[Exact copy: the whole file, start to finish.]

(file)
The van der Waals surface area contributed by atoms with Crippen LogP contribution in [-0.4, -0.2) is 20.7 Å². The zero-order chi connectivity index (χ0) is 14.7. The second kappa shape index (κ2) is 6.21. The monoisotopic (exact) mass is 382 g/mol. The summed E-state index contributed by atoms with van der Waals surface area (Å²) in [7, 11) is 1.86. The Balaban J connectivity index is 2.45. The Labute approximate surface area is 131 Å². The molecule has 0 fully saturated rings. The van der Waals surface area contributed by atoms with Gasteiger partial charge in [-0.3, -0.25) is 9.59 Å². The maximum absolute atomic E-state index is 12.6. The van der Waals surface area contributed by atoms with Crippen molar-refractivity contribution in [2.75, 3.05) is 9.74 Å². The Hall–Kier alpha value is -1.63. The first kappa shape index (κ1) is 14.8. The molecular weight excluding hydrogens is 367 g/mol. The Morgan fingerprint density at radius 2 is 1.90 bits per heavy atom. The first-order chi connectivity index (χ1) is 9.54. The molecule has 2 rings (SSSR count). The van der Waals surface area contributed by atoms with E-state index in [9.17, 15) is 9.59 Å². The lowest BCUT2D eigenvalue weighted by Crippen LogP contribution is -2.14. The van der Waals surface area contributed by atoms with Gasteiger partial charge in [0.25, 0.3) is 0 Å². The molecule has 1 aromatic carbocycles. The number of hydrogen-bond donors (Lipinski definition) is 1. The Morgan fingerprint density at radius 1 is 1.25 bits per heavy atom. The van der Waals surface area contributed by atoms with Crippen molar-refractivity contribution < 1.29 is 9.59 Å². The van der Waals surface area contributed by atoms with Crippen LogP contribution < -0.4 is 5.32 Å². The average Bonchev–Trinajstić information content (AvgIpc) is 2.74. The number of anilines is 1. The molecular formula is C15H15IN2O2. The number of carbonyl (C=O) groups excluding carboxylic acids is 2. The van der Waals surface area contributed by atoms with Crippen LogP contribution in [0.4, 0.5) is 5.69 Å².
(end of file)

The van der Waals surface area contributed by atoms with Crippen LogP contribution in [-0.4, -0.2) is 20.7 Å². The zero-order chi connectivity index (χ0) is 14.7. The second kappa shape index (κ2) is 6.21. The monoisotopic (exact) mass is 382 g/mol. The summed E-state index contributed by atoms with van der Waals surface area (Å²) in [7, 11) is 1.86. The Balaban J connectivity index is 2.45. The Labute approximate surface area is 131 Å². The molecule has 0 fully saturated rings. The van der Waals surface area contributed by atoms with Gasteiger partial charge in [-0.3, -0.25) is 9.59 Å². The maximum absolute atomic E-state index is 12.6. The van der Waals surface area contributed by atoms with Crippen molar-refractivity contribution in [2.75, 3.05) is 9.74 Å². The Hall–Kier alpha value is -1.63. The first kappa shape index (κ1) is 14.8. The molecular weight excluding hydrogens is 367 g/mol. The Morgan fingerprint density at radius 2 is 1.90 bits per heavy atom. The first-order chi connectivity index (χ1) is 9.54. The molecule has 2 rings (SSSR count). The van der Waals surface area contributed by atoms with E-state index in [9.17, 15) is 9.59 Å². The lowest BCUT2D eigenvalue weighted by Crippen LogP contribution is -2.14. The van der Waals surface area contributed by atoms with Gasteiger partial charge in [0.25, 0.3) is 0 Å². The molecule has 1 aromatic carbocycles. The number of hydrogen-bond donors (Lipinski definition) is 1. The Morgan fingerprint density at radius 1 is 1.25 bits per heavy atom. The van der Waals surface area contributed by atoms with Crippen molar-refractivity contribution < 1.29 is 9.59 Å². The van der Waals surface area contributed by atoms with Crippen LogP contribution < -0.4 is 5.32 Å². The average Bonchev–Trinajstić information content (AvgIpc) is 2.74. The number of anilines is 1. The molecular formula is C15H15IN2O2. The number of carbonyl (C=O) groups excluding carboxylic acids is 2. The van der Waals surface area contributed by atoms with Crippen LogP contribution in [0.4, 0.5) is 5.69 Å².